Much to my dismay, I found that there weren't very many good pieces of children's literature that had Asian American heroes. I brought this up to my professor who was actually the chair of the program and she herself was surprised. Nobody had ever brought this issue to her attention.
Although the world of children's literature has great books that represent "diversity", Asian Americans are often left out. The issues & experiences of different minority groups greatly differ from one to the next.
The books I did find were often not written by Asian authors. They often resembled bulky textbooks and were not very attractive to children or even for adults. The ones that were attractive often took place in some distant place that the average Asian American child would not be able to relate to. For example, I found one book that took place in a Japanese internment camp in the U.S. and another that took place in China where the characters were all wearing traditional attire.
In my graduate career, I was not only one of the youngest graduates in my class, but I was also one of the few Asians in the field. My Professor told me that it was my duty to create a children's book. I casually laughed it off and said, "I can't draw.". Professor Z. told me that shouldn't stop me. Guess what... It didn't.
Growing up, my favorite picture book was about a boy in China that played with his panda bear. I can't remember the name of the book or what it was exactly about, but it was my favorite because the boy resembled what I looked like. I had never been to China, and neither had my parents.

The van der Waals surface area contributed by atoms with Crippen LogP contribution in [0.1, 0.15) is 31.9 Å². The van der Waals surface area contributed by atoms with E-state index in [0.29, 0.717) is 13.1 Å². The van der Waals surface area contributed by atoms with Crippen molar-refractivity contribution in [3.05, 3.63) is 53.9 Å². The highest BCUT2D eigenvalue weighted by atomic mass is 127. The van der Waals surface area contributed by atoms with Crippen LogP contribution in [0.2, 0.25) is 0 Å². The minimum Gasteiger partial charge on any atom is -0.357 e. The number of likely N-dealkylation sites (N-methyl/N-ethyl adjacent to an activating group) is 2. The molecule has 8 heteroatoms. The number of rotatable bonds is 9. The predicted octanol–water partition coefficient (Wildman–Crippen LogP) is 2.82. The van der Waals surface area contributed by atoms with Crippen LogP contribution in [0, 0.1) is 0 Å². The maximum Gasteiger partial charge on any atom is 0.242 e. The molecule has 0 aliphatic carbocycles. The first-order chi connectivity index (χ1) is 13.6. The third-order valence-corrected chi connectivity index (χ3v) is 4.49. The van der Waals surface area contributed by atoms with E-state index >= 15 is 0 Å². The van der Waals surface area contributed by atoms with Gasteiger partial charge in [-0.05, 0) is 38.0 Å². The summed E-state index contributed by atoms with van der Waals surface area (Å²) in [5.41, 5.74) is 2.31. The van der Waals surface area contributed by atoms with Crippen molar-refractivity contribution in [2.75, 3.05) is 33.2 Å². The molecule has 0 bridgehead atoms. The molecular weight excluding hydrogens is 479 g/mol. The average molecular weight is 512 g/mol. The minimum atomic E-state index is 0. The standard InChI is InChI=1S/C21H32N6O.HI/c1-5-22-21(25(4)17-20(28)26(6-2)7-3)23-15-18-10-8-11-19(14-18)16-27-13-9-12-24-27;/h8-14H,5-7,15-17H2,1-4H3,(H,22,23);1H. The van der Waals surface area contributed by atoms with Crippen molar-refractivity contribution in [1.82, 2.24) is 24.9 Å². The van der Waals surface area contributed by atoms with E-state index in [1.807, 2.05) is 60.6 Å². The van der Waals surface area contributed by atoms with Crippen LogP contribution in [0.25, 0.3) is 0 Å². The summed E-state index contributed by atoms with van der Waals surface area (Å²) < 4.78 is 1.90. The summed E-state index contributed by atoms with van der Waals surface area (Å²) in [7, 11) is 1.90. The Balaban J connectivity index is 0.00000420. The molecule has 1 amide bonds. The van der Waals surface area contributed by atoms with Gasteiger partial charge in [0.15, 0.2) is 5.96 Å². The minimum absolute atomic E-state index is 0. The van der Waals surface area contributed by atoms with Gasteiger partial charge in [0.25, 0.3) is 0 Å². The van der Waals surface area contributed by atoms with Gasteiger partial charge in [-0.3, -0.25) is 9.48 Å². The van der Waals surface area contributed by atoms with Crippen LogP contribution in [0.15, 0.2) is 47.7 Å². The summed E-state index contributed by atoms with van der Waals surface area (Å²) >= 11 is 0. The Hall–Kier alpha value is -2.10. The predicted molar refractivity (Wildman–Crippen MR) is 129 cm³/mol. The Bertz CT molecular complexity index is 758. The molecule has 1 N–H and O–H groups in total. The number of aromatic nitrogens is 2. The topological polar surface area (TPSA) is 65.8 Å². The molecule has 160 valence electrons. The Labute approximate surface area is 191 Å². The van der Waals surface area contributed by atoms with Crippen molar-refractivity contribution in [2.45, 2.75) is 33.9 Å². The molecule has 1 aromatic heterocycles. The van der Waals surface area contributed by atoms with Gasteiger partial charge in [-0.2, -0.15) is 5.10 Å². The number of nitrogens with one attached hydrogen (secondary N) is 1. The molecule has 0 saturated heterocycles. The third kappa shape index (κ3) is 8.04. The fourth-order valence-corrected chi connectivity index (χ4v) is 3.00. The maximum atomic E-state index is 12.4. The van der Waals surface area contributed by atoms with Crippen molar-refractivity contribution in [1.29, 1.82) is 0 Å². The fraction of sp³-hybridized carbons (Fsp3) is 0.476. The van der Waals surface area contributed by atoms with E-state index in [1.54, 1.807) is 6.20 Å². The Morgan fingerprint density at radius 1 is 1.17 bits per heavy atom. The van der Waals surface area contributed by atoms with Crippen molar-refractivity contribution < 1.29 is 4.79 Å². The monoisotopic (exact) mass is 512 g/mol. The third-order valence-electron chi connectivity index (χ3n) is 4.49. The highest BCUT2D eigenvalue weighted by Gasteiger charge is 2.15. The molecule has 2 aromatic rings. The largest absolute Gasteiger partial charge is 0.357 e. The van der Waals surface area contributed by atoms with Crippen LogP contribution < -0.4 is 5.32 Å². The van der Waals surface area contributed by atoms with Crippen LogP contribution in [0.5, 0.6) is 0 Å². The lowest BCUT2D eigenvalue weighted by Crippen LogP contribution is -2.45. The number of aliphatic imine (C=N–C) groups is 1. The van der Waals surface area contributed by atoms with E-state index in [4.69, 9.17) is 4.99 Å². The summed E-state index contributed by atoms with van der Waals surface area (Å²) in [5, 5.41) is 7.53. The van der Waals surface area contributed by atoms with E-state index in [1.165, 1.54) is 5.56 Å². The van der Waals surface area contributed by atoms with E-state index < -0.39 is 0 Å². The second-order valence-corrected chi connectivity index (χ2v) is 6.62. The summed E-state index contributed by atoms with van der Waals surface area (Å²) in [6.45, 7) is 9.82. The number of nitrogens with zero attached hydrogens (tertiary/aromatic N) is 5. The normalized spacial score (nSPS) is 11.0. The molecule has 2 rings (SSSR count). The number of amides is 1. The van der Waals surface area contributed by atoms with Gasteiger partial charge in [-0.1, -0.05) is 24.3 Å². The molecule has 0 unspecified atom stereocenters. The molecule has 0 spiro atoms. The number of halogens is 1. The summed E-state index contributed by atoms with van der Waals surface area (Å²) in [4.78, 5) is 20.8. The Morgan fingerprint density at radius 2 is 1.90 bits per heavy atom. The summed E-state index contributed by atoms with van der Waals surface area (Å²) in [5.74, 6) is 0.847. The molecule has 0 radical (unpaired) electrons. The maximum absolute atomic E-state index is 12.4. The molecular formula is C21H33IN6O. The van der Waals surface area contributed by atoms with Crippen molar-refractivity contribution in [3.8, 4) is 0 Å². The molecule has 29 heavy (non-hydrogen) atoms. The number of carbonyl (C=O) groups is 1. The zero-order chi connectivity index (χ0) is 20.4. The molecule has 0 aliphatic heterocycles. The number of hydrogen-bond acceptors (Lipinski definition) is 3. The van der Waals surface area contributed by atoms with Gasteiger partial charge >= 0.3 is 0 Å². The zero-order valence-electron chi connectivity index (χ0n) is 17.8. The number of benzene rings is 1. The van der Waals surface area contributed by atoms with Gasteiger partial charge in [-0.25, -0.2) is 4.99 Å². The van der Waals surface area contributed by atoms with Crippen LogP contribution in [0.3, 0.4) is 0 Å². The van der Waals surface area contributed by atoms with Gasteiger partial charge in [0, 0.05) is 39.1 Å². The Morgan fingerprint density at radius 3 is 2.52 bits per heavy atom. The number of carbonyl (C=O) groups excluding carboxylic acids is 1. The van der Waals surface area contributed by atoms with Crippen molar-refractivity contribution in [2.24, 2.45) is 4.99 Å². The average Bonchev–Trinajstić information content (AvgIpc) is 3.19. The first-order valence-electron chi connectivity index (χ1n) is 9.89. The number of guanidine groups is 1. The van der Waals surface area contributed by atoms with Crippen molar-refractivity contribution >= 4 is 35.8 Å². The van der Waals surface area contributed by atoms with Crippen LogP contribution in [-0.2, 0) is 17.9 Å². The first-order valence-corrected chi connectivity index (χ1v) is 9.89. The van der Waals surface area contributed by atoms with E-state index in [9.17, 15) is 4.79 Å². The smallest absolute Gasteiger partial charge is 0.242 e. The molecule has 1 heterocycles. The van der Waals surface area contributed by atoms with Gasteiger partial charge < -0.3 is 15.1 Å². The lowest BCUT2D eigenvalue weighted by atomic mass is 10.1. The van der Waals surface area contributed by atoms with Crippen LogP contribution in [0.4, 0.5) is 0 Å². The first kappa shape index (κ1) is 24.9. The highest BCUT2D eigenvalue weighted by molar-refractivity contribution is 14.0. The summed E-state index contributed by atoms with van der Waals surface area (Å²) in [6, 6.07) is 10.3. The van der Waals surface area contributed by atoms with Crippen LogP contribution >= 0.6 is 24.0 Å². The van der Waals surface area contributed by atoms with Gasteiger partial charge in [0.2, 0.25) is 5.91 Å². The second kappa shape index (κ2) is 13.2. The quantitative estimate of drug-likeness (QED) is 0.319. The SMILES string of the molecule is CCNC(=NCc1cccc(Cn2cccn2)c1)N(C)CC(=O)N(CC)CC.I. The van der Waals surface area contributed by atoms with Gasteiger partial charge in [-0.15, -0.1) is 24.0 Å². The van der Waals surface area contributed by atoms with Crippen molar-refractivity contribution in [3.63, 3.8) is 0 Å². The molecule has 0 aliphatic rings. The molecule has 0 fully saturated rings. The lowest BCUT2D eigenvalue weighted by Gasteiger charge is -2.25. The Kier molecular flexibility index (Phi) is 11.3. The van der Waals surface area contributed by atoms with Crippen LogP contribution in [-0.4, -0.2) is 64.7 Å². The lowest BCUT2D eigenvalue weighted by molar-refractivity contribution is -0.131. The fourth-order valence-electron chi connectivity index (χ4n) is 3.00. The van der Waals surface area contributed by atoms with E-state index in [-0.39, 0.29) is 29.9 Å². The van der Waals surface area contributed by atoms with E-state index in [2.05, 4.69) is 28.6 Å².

My father was also instrumental in getting me moving on this project. Even years after graduation, he would cut out articles or pictures of other successful children's books. He would say things like, "Look at this. This book is about this stupid little mouse and it sold 10 million copies. The mouse isn't even cute!"
In the end, Saturdays in Chinatown was finished. It's a story about a boy from the suburbs who makes his weekly trip to Chinatown. He goes to Chinese school to learn Chinese, plays in the park with his friends and runs errands with his family.
He wears jeans and sneakers. The "Chinatown Kid" , you will find to be the typical "American kid". We are after all American. I wanted to break down the stereotypes that are often associated with Asian Americans. I thought what better way than at a child's age?
The book is finally for sale. Available in the CICF shop and will be on our website shortly.
Other locations that are carrying our book or will be carrying our book:
Queens Dance Project
East Meets West